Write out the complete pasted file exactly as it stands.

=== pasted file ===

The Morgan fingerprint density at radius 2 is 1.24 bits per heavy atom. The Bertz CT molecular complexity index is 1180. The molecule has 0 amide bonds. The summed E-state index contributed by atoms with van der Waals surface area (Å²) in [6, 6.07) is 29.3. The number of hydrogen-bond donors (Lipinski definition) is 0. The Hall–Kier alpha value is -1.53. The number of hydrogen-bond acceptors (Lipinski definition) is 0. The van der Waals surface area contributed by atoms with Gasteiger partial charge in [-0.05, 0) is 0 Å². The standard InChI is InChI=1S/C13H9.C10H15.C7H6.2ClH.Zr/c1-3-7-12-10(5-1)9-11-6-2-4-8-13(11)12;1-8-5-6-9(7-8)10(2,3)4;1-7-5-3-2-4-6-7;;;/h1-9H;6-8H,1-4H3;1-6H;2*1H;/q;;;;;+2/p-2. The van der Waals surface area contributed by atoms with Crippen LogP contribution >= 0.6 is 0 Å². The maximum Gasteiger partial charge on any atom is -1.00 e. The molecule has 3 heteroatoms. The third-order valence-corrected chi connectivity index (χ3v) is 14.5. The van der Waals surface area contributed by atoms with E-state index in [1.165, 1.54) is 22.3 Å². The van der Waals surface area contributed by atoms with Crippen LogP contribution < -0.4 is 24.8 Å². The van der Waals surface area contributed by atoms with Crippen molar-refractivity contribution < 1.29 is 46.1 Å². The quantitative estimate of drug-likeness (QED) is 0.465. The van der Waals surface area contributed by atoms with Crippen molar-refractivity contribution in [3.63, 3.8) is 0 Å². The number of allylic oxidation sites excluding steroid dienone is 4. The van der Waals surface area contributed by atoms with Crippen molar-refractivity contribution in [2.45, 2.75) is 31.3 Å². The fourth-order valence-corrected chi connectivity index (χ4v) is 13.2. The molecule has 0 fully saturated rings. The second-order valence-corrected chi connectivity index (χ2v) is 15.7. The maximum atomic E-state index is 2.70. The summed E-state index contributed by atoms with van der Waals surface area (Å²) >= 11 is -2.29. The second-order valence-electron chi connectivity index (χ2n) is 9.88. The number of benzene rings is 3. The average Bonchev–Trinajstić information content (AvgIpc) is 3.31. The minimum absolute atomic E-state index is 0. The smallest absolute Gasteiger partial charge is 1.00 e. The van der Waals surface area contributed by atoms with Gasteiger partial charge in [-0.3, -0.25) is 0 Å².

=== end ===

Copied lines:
The Morgan fingerprint density at radius 2 is 1.24 bits per heavy atom. The Bertz CT molecular complexity index is 1180. The molecule has 0 amide bonds. The summed E-state index contributed by atoms with van der Waals surface area (Å²) in [6, 6.07) is 29.3. The number of hydrogen-bond donors (Lipinski definition) is 0. The Hall–Kier alpha value is -1.53. The number of hydrogen-bond acceptors (Lipinski definition) is 0. The van der Waals surface area contributed by atoms with Gasteiger partial charge in [-0.05, 0) is 0 Å². The standard InChI is InChI=1S/C13H9.C10H15.C7H6.2ClH.Zr/c1-3-7-12-10(5-1)9-11-6-2-4-8-13(11)12;1-8-5-6-9(7-8)10(2,3)4;1-7-5-3-2-4-6-7;;;/h1-9H;6-8H,1-4H3;1-6H;2*1H;/q;;;;;+2/p-2. The van der Waals surface area contributed by atoms with Crippen LogP contribution >= 0.6 is 0 Å². The maximum Gasteiger partial charge on any atom is -1.00 e. The molecule has 3 heteroatoms. The third-order valence-corrected chi connectivity index (χ3v) is 14.5. The van der Waals surface area contributed by atoms with E-state index in [1.165, 1.54) is 22.3 Å². The van der Waals surface area contributed by atoms with Crippen LogP contribution < -0.4 is 24.8 Å². The van der Waals surface area contributed by atoms with Crippen molar-refractivity contribution < 1.29 is 46.1 Å². The quantitative estimate of drug-likeness (QED) is 0.465. The van der Waals surface area contributed by atoms with Crippen molar-refractivity contribution in [3.63, 3.8) is 0 Å². The number of allylic oxidation sites excluding steroid dienone is 4. The van der Waals surface area contributed by atoms with Crippen molar-refractivity contribution in [2.45, 2.75) is 31.3 Å². The fourth-order valence-corrected chi connectivity index (χ4v) is 13.2. The molecule has 0 fully saturated rings. The second-order valence-corrected chi connectivity index (χ2v) is 15.7. The maximum atomic E-state index is 2.70. The summed E-state index contributed by atoms with van der Waals surface area (Å²) >= 11 is -2.29. The second-order valence-electron chi connectivity index (χ2n) is 9.88. The number of benzene rings is 3. The average Bonchev–Trinajstić information content (AvgIpc) is 3.31. The minimum absolute atomic E-state index is 0. The smallest absolute Gasteiger partial charge is 1.00 e. The van der Waals surface area contributed by atoms with Gasteiger partial charge in [-0.3, -0.25) is 0 Å².